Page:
High Blood Levels of Industrial Trans Fat Linked With Increased Risk of Dementia
Industrial trans fats are created when vegetable oils are chemically altered to stay solid at room temperature. They are found in coffee creamer, cakes, pie crusts, frozen pizza, cookies, crackers, biscuits and dozens of other processed foods. A recent study has found a link between high serum levels of industrial trans fats and an increased risk of developing dementia.
Participants in the study included 1,628 people aged 60 years or older. None of them had dementia at the beginning of the study. A blood test was administered at the start of the study to measure serum levels of elaidic acid, a biomarker for industrial trans fats. Participants were followed for 10 years and all cases of dementia were recorded.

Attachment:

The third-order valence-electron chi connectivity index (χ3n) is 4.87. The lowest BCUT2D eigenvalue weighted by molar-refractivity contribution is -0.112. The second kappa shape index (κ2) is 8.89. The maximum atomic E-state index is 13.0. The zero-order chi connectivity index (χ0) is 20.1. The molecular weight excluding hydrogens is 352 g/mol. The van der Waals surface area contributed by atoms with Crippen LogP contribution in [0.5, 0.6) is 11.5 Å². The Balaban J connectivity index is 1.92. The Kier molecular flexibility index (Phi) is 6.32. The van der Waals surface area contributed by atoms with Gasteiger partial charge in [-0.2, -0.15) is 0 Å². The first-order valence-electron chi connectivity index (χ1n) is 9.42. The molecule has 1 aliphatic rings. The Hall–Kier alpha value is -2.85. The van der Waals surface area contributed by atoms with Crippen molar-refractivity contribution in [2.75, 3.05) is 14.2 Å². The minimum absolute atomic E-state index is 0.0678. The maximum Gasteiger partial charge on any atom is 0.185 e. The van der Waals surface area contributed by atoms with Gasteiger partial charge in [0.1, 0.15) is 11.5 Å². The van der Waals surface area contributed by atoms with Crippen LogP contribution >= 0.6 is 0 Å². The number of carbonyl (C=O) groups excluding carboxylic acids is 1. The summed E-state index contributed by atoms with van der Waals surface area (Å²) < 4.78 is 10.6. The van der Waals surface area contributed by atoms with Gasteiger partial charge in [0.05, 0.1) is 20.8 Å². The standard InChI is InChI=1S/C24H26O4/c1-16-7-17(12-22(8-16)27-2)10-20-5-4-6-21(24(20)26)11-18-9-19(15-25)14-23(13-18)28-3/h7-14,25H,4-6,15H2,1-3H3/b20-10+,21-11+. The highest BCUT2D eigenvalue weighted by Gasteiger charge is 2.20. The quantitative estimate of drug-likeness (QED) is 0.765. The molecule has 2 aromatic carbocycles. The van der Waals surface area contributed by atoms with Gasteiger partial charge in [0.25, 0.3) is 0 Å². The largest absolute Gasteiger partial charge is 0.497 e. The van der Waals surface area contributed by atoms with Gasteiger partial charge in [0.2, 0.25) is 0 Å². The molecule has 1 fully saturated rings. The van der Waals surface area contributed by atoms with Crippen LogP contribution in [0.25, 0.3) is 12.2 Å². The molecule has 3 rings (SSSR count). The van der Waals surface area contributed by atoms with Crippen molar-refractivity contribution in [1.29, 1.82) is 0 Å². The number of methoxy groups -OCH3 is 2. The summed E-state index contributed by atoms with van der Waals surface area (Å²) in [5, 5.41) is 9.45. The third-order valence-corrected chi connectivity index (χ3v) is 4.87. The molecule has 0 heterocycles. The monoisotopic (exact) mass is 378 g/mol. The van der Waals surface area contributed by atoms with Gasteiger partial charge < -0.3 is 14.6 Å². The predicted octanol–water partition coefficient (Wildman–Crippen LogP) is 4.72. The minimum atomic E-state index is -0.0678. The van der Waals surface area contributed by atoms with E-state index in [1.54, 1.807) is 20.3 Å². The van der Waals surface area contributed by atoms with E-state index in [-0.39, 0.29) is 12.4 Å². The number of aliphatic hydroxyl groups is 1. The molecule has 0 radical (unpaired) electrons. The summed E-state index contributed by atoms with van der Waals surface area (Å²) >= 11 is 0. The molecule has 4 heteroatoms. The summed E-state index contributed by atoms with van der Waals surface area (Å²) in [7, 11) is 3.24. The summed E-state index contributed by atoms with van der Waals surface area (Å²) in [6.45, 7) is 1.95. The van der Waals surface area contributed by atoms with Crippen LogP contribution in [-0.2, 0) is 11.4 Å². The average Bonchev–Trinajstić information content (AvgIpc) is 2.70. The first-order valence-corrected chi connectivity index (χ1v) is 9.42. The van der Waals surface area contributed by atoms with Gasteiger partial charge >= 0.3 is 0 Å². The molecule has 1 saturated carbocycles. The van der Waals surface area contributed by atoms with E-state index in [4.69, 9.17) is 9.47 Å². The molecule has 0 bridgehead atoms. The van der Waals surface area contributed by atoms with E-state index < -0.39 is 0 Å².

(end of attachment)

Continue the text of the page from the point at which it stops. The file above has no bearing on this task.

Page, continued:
During the follow-up period, 377 participants developed dementia. After adjusting for high blood pressure, diabetes, and smoking, the researchers found that participants with the two highest levels of trans fats were 52% and 74% more likely to develop dementia compared to those with the lowest levels.
The study was conducted by researchers from Kyushu University. It was published online ahead of print on October 23, 2019 in the journal Neurology.